Legal & Statutory Basis

Legal & Statutory Basis

Federal receivers are usually appointed by the court after a party to a pending lawsuit, or a lawsuit about to be filed, requests that the receiver be appointed. Typically, the receiver is appointed to take control over property that is involved in the underlying litigation, and the party seeking the appointment of the receiver must have an interest in the underlying property (e.g., lien holder, mortgage holder, secured creditor, judgment holder). A receiver’s appointment is ancillary to that underlying litigation.2

The principles discussed in this book are, in the main, equally applicable to receiverships in other types of federal enforcement actions (e.g., criminal proceedings Federal Trade Commission (“F.T.C”), Commodity Futures Trading Commission (“C.F.T.C.”), tax receiverships, Securities Investor Protection Corporation (“S.I.P.C.”), etc.) There are also analogies to the powers and limitations applicable to federal bankruptcy trustees. However, the details of the bankruptcy code may lead to different results than would otherwise flow from the federal common law of equity receiverships. Additionally, there are some major advantages in utilizing a federal receivership rather than a bankruptcy proceeding: see Chapters 5 and 11.

Today, receivers are most commonly appointed in stockholder derivative suits or creditors’ suits, or in enforcement actions brought by the United States Department of Justice (“D.O.J.”), Securities & Exchange Commission (“S.E.C.”), the F.T.C., the C.F.T.C., etc.

The federal appointment of receivers is governed by Federal Rule of Civil Procedure 663 (however, F.R.C.P. 66 does not apply to receivers in bankruptcy). 28 U.S.C. § 1292(a)(2) expressly grants jurisdiction to courts of appeals from: (i) orders appointing a receiver; (ii) orders refusing to wind up a receivership; and (iii) orders refusing to take steps “to accomplish the purposes of winding up a receivership.” This grant of appellate jurisdiction is interpreted narrowly. The Court of Appeals for the Third Circuit has held that § 1292(a)(2) is inapplicable to an order appointing a “guardian ad litem” to pursue a potential claim against a fiduciary, as well as replacing the fiduciary as the party to assert a related claim against a third party where conflicts of interest were possible. In re Pressman-Gutman Co., Inc., 459 F.3d 383, 393-395 (3d Cir. 2006); see also Gov’t of The Virgin Islands v. Lansdale, 307 F. App’x 688, 692 (3d Cir. 2009) (finding that 28 U.S.C. 1292(a)(2) did not provide appellate jurisdiction over a “Determination Order” denying a Receiver’s motion for a determination of exclusive jurisdiction).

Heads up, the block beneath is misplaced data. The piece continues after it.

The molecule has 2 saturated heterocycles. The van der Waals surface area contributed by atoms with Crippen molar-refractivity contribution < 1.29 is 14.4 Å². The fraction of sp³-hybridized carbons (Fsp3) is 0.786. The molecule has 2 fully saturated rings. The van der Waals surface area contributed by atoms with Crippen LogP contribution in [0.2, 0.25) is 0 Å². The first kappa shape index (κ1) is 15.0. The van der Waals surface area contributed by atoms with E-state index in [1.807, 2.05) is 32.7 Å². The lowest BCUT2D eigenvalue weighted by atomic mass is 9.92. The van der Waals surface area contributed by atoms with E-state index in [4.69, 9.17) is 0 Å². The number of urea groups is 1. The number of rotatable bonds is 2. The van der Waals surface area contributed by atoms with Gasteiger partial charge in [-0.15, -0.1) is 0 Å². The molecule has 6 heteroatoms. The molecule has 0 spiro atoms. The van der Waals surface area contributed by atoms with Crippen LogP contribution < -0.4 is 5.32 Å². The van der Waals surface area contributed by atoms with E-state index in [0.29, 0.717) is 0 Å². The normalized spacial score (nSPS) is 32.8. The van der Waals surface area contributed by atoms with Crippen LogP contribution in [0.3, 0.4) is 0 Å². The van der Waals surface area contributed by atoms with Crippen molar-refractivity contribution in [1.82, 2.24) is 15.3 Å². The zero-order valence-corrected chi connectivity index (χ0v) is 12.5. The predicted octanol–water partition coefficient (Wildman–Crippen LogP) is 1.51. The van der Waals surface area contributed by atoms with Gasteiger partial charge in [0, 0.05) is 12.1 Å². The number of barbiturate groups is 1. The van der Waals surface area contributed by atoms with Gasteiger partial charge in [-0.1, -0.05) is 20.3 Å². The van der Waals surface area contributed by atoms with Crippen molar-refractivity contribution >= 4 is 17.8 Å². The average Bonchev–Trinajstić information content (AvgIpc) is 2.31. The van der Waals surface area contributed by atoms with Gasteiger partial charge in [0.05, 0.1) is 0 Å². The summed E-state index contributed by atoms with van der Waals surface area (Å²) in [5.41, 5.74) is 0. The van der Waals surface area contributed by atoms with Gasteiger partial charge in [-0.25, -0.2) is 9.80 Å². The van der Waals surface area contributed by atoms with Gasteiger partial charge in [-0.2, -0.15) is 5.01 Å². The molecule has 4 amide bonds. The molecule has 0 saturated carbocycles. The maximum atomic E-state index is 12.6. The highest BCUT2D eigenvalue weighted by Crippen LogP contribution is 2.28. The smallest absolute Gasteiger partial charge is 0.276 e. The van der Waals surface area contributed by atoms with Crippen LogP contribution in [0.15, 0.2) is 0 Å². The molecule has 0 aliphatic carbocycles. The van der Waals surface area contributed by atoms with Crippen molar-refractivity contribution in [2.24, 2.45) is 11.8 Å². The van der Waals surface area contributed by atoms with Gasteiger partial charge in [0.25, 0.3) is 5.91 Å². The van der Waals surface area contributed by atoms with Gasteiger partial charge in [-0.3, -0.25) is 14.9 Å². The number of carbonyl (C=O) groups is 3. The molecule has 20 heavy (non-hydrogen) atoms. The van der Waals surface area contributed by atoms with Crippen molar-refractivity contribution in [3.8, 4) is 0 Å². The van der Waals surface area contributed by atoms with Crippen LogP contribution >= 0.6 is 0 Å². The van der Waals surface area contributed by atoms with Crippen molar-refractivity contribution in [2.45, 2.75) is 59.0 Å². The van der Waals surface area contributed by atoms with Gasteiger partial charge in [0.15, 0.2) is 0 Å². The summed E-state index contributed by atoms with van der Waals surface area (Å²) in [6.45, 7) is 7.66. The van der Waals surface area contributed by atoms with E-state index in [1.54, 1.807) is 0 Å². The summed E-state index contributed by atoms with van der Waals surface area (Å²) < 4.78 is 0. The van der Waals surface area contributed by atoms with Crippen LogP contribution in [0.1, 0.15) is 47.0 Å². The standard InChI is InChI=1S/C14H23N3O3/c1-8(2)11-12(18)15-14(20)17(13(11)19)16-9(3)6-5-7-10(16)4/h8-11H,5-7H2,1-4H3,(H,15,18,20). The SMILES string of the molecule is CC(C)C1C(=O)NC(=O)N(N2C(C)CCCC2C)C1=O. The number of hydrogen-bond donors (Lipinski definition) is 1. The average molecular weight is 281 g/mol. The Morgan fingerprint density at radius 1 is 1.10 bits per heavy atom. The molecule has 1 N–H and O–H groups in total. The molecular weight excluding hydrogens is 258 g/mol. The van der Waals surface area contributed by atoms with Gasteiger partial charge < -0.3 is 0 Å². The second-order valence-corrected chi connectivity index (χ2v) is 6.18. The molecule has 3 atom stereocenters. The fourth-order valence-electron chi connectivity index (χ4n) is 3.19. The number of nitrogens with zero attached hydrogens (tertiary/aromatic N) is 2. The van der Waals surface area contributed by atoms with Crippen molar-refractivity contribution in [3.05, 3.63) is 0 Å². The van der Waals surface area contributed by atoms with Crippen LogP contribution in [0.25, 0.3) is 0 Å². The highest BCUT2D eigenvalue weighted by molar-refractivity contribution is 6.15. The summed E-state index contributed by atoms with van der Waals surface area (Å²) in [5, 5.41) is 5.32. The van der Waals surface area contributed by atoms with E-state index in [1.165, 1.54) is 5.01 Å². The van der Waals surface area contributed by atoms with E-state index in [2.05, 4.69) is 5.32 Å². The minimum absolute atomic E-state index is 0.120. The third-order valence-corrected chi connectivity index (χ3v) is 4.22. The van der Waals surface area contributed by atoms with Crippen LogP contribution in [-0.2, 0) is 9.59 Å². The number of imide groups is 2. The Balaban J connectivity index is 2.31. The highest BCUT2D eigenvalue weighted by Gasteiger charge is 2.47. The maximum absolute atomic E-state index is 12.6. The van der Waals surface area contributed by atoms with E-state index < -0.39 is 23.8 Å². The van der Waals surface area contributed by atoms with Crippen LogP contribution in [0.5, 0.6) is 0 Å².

The rights, powers, and duties of a federal equity receiver are governed by paragraph (b) of 28 U.S.C. § 959.4 The receiver acts as an officer of the court in which he is appointed.5

The receiver has complete jurisdiction over property located within the jurisdiction in which he is appointed. If the estate has real or personal property in other jurisdictions, the receiver can obtain “complete jurisdiction” over that property by filing a copy of the complaint and the order of appointment within ten days of his appointment in the district court in which the property is located. 28 U.S.C.A. § 754; see infra note 13. If the receiver does not make the necessary filings in a timely fashion, most courts allow the receiver to cure this defect by filing within ten days after entry of an order confirming the original appointment. See Chapter 2.

A series of federal district court decisions have affirmed the United States Supreme Court’s Barton Doctrine, which sets forth the general rule that before a suit can be brought against a receiver, leave of the appointing court must be obtained. See Standifer v. S.E.C., 542 F. Supp. 2d 1312 (N.D. Ga. 2008); Le v. S.E.C., 542 F. Supp. 2d 1318 (N.D. Ga. 2008); Krell v. S.E.C., 1:07-CV-2285-WSD, 2008 WL 513375 (N.D. Ga. Feb. 22, 2008); Ariel Preferred Retail Grp., LLC v. CWCapital Asset Mgmt., 883 F. Supp. 2d 797 (E.D. Mo. 2012); Republic Bank of Chicago v. Lighthouse Mgmt. Grp., Inc., 829 F. Supp. 2d 766 (D. Minn. 2010).